Dated to the second half of the 12th century because of its script and decoration, this large manuscript of the New Testament begins with a series of painted canon tables, detailing parallel and unique passages in the Four Gospels. The decoration of the tables includes portraits of Christ and eleven of his Apostles. Enlarged historiated initials mark the beginnings of different sections of the Latin text. Some contain representations of the Evangelists Sts Matthew, Mark and John writing their Gospels, while others depict scenes from the New Testament, including the Baptism of Christ by St John the Baptist and the life and deeds of the apostle St Paul.
A 14th-century inscription on one of the manuscript’s opening pages indicates that it once belonged to the priory of Deffès in the diocese of Agen in southwestern France. The book subsequently passed into the collection of the Abbey of Saint-Pierre de Moissac.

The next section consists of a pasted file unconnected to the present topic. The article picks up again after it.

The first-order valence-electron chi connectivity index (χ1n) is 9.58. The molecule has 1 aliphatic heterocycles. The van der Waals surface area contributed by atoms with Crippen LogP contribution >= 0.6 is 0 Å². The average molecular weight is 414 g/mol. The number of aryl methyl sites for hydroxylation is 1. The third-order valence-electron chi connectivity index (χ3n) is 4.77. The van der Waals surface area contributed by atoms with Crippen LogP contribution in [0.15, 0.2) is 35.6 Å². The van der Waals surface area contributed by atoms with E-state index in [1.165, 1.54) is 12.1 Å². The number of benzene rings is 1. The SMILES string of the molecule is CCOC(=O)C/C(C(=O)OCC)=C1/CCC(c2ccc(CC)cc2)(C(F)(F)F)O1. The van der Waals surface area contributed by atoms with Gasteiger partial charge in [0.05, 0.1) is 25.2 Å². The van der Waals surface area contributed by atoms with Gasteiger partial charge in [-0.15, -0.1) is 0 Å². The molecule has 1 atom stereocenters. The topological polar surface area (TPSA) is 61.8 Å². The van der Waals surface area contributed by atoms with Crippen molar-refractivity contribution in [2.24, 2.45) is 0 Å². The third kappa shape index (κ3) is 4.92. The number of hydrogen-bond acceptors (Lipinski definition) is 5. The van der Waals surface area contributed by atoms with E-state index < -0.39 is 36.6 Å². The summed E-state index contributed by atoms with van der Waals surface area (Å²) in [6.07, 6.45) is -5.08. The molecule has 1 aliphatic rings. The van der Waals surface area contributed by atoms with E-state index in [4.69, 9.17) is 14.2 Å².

This manuscript was digitised with the support of The Polonsky Foundation.
- Article by:
- Charlotte Denoël
- Art and illumination, Making manuscripts, Christian religion and belief
Drawings and painted decoration in manuscripts ornamented the text as well as illustrated or commented on it. Charlotte Denoël outlines the history of manuscript art in early medieval France.